Grace Deetjen of Naperville set out on the Illini 4000 cross-country bike ride to raise money for cancer research with two people in mind.
One was her mom, Kim, a cancer survivor of non-Hodgkin lymphoma. At the end of the 71-day journey, Kim met her 19-year-old daughter Aug. 4 at the Golden Gate Bridge in San Francisco.
The other person Grace kept in mind was her best friend's father. But he died from pancreatic cancer while the University of Illinois team was cycling through Ohio.
"I really wished that I could go to his funeral. I really wished that I could be there for my best friend, but I realized I was already there for her," Deetjen said. "What I was doing was enough, simply riding my bike in his honor and his memory."
The team of 20 students dedicated each day of riding to a specific person, usually someone like Deetjen's mom or her friend's dad, someone who has experienced cancer and is connected with one of the riders.
And as the team neared the end of its 4,000-mile trip, a sense of accomplishment set in. The group survived one really nasty hailstorm nicknamed the "Nebraskan hurricane," crossed four mountain ranges and 16 states while raising $92,000 for cancer support organizations, research foundations and laboratories.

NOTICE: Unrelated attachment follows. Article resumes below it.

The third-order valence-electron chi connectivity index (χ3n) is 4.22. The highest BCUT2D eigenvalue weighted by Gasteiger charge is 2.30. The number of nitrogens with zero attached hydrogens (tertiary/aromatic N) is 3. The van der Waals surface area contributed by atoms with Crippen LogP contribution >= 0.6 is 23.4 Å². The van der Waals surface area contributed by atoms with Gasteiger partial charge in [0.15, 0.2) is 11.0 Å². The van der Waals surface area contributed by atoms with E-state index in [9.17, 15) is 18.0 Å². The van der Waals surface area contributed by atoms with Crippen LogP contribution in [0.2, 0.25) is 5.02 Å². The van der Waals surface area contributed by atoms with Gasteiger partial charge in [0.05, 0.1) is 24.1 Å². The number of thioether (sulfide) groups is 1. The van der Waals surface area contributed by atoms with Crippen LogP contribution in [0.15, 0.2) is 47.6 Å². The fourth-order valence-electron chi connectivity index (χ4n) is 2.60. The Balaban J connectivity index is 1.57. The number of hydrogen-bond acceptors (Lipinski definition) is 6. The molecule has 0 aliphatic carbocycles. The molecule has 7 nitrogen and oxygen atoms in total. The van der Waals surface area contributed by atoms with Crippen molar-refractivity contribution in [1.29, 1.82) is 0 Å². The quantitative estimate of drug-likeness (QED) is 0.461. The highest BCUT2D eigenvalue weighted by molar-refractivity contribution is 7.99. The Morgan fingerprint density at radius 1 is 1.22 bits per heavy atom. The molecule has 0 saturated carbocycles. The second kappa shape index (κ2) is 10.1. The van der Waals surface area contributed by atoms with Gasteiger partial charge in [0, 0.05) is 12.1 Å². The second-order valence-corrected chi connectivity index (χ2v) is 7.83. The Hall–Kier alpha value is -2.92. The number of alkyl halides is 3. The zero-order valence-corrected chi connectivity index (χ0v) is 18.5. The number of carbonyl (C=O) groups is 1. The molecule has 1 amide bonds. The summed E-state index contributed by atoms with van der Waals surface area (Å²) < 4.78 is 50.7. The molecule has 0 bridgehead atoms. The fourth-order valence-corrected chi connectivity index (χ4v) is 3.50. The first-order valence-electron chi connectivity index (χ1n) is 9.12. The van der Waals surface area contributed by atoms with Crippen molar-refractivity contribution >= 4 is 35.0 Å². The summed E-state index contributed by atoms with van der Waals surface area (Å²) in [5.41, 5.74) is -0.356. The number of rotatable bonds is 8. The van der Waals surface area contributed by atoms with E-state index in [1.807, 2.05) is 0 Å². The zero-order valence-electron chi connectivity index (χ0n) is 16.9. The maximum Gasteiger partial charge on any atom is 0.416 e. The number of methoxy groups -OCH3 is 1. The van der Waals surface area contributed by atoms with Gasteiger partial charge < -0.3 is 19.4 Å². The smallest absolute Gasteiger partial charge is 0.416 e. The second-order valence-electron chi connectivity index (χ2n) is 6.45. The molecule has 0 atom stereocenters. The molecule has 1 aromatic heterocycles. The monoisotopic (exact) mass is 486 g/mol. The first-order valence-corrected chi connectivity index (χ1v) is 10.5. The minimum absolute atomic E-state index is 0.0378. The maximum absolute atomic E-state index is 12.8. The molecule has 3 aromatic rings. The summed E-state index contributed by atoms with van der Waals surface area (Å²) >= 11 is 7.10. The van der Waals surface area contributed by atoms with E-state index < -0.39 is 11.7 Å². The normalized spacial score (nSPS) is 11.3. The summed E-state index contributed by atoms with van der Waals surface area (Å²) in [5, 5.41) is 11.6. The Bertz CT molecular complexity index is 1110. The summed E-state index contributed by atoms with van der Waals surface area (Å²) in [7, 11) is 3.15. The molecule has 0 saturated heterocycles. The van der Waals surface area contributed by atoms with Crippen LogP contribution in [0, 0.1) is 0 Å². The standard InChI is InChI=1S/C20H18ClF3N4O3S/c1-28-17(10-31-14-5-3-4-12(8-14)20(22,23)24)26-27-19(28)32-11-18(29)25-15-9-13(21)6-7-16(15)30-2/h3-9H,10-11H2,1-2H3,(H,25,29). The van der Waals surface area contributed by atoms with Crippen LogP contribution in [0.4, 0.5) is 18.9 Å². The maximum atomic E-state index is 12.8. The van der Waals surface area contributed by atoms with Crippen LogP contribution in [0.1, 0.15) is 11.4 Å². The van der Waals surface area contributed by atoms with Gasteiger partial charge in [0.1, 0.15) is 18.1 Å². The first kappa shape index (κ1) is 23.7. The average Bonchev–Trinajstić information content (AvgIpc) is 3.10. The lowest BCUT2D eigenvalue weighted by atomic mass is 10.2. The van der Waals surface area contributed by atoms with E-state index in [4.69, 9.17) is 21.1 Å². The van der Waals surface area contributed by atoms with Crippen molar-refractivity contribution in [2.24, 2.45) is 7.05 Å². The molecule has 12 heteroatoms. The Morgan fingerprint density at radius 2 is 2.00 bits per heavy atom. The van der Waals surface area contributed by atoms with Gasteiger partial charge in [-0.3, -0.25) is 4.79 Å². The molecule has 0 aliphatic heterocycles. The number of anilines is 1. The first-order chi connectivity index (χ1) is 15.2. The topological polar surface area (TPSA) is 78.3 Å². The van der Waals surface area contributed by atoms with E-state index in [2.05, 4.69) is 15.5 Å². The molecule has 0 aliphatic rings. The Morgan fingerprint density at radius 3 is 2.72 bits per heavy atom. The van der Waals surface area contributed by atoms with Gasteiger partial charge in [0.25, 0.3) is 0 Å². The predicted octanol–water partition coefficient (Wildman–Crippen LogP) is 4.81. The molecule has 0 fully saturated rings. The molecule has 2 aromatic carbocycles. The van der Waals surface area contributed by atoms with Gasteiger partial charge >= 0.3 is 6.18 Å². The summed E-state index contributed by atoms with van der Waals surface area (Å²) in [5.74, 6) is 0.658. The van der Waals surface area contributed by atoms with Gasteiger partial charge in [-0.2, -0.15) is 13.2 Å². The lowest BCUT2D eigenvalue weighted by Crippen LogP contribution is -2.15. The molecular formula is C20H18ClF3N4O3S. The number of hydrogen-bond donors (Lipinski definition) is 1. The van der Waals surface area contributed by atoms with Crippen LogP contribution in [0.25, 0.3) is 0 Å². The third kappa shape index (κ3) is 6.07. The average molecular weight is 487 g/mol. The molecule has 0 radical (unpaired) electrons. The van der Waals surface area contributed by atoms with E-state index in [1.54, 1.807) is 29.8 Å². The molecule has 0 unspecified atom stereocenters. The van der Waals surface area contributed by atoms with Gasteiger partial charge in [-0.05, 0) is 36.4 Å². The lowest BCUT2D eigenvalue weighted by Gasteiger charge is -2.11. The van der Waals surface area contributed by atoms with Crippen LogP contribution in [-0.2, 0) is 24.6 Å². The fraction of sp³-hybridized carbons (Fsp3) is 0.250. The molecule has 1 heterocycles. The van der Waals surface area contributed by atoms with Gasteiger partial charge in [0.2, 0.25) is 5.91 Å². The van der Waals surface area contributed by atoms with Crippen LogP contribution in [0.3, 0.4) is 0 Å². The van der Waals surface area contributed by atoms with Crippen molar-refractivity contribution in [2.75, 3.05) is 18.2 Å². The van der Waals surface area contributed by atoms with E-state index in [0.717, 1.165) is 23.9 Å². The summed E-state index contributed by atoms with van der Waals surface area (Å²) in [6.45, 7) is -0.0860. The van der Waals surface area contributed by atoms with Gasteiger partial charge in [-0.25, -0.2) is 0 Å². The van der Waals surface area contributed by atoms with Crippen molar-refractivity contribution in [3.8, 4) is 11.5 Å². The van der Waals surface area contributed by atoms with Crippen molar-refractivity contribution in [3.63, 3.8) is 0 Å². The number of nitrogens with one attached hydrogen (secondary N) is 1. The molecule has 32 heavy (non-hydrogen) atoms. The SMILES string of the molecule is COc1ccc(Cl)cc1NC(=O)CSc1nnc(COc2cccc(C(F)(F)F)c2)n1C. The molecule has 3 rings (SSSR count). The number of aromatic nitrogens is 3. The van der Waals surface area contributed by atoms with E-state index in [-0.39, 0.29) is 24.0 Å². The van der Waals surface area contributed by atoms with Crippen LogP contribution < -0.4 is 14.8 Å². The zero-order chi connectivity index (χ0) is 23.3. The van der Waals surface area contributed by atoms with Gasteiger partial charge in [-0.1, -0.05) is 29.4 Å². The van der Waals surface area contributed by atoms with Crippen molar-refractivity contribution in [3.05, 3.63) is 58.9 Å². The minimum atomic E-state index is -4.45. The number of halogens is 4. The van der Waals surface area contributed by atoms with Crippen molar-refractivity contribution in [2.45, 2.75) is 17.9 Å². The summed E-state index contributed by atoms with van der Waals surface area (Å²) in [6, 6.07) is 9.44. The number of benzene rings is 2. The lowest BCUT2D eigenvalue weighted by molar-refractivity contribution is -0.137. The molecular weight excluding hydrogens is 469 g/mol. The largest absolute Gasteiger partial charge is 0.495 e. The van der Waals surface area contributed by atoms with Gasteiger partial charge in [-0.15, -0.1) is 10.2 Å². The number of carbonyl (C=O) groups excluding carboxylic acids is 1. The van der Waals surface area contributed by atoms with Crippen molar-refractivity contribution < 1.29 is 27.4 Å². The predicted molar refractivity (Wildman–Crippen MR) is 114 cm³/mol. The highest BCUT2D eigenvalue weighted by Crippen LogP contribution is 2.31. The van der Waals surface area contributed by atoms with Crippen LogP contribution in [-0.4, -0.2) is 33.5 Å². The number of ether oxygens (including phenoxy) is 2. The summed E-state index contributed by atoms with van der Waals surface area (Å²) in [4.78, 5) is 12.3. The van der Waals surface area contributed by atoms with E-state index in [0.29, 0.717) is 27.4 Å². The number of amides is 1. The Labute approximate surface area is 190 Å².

"That was the moment when it hit me," Deetjen said. "I rode here from Central Park in New York City."
Suburban riders from Algonquin, Buffalo Grove, Gurnee, St. Charles and Wheeling joined Deetjen on the journey as team members rode up to 113 miles in a day, slept in churches or schools, ate 155 Dairy Queen Blizzards and more than 800 peanut butter and jelly sandwiches combined. They also shot videos of 30 people explaining how cancer has touched their lives.
Near the end of the ride, Illini 4000 visited St. Alphonsus hospital in Boise, Idaho. For Deetjen, a bioengineering major, the visit was a fascinating introduction to just how many specialists and scientists work in a cancer center.
She said she was especially intrigued by the job of a hospital staff member who designs treatment plans for radiation using physics, math equations and computer modeling to determine the angle the radiation should take to best treat the cancer and protect healthy tissue.
"I had no idea that much pure science and computer work went into the treatment of cancer," Deetjen said.
Back in Naperville, Deetjen said, a bit of melancholy has set in knowing that she spent her summer in such an amazing, meaningful way, yet the ride has come to an end.
She said this year's team will continue accepting donations at illini4000.org until the end of this month, with a goal of reaching $100,000. Organizations such as the Lombard Junior Women's Club's TLC Camp for kids with cancer and their siblings and the Damon Runyon Cancer Research Foundation have received donations from Illini 4000 in the past years since the team was established in 2006.
"It was incredible being surrounded by the team," Deetjen said. "It was so much fun."